11 / 2 11 / 2 11//2 | 0.17 0.17 0.17 |

2 | 0.25 0.25 0.25 |

21 / 2 21 / 2 21//2 | 0.38 0.38 0.38 |

3 | 0.67 0.67 0.67 |

4 | 1.50 1.50 1.50 |

6 | 2.70 2.70 2.70 |

8 |

**Example 2:**

A domestic hot water system has a water heater made of steel with a volume of 900 gallons. It has 100 feet of 4-inch piping, 100 feet of 2-inch piping, 100 feet of 1½-inch piping, and 300 feet of ½-inch piping. All of the piping is copper. Assuming that the initial temperature of the water is 40°F and the final temperature of the water is 140°F, (1) **how much will each material expand**, and (2) **what is the net expansion of water that an expansion tank will see**?

Utilizing Equation **Vemat ** for the steel (material no. 1), Vmat_{1} = 900 gallons and Vemat_{1} = 900 (19.5 × 10^{–6})(140 – 40) = 1.8 gallons. For the copper (material no. 2), first look at Table above to determine the volume of each size of pipe:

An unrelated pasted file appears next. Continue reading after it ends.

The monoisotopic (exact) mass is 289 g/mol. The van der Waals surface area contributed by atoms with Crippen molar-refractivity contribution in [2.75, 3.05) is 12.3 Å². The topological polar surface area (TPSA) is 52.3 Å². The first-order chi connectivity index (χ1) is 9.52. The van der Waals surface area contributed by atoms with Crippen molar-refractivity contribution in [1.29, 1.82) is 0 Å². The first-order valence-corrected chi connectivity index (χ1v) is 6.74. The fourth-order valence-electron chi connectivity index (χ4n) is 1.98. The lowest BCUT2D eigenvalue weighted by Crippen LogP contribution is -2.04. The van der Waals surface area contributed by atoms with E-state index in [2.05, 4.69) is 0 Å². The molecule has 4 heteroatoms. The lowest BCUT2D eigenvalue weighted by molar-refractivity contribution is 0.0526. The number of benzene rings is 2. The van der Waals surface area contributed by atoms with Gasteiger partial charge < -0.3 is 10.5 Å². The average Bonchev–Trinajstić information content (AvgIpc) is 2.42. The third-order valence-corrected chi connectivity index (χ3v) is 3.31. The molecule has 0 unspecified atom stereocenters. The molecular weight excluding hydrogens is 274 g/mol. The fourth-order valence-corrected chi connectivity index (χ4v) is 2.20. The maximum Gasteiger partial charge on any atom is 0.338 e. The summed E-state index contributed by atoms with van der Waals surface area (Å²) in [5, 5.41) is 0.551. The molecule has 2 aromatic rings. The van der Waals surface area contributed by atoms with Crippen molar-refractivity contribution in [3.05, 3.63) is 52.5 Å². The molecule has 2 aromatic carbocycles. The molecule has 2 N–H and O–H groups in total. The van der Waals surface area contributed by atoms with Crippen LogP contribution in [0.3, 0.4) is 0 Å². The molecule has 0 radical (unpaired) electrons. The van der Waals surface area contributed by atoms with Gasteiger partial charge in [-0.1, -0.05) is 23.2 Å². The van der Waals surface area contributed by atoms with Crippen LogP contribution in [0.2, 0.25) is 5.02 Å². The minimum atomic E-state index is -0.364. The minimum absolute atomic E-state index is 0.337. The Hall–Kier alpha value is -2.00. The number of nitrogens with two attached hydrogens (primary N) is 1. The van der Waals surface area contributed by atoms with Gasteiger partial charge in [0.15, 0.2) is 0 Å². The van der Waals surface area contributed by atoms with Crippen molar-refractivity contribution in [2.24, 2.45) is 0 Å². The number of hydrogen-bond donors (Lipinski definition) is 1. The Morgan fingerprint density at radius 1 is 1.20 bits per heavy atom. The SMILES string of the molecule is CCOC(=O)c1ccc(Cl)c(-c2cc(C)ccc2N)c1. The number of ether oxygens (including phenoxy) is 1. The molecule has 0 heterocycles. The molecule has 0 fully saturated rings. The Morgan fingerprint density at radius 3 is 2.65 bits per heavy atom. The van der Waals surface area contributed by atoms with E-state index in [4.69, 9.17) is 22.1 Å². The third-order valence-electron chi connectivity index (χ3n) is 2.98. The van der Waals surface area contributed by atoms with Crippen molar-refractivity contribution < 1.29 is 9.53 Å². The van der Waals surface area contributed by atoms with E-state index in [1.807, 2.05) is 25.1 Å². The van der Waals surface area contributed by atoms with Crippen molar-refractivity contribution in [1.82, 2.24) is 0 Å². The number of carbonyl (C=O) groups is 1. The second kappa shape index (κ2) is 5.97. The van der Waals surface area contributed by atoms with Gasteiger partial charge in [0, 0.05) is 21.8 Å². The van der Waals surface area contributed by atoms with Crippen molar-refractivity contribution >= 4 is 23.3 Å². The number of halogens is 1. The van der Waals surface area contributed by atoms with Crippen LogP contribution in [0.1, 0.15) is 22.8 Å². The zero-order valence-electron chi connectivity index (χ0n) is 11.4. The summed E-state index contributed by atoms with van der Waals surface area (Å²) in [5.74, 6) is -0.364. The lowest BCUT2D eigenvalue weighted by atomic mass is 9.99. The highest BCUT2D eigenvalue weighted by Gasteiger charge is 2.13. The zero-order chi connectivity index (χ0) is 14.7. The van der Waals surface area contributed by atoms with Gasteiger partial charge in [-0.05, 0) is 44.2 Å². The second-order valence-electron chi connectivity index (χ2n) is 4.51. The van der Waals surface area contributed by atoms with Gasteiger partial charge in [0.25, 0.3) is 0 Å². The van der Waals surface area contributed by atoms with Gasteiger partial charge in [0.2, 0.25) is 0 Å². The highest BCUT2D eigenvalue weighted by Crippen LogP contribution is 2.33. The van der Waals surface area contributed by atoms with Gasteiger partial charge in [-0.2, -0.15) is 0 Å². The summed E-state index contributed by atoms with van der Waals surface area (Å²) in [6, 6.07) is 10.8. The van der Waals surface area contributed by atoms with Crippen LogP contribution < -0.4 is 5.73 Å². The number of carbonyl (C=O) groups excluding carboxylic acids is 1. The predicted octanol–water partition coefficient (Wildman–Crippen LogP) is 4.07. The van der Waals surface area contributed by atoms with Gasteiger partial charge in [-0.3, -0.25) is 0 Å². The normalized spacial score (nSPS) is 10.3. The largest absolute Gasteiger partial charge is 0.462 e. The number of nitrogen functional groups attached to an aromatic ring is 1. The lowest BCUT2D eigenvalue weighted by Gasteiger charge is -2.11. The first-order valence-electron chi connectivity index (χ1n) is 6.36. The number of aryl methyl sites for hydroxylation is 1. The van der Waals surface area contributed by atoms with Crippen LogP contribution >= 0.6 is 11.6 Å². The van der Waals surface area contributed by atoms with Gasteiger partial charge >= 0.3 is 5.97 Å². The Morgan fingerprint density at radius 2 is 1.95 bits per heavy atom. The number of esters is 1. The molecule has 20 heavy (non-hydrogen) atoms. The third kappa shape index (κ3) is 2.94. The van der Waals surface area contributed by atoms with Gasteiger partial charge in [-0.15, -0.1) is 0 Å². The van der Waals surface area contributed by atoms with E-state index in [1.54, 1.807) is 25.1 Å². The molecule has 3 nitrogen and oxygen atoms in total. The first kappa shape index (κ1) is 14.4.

- 4 inches = 100 x 0.67 = 67 gallons
- 2 inches = 100 x 0.17 = 17 gallons
- 1½ inches = 100 x 0.10 = 10 gallons
- ½ inch = 300 x 0.02 = 6 gallons

Total volume of copper piping = 100 gallons Utilizing Equation **Vemat ** for copper, Vmat_{2} = 100 gallons and Vemat_{2} = 100 (28.5 × 10–6)(140 – 40) = 0.3 gallon.

The initial system volume of water (Vs_{1}) equals Vmat_{1} + Vmat_{2}, or 900 gallons + 100 gallons. From Last example, 1,000 gallons of water going from 40°F to 140°F expands 16.9 gallons. Thus, utilizing Equation Venet, Venet = 16.9 – (1.8 + 0.03) = 15 gallons. This is the net amount of water expansion that the expansion tank will see. **Once again, note that this is not the size of the expansion tank needed**.

## Boyle’s Law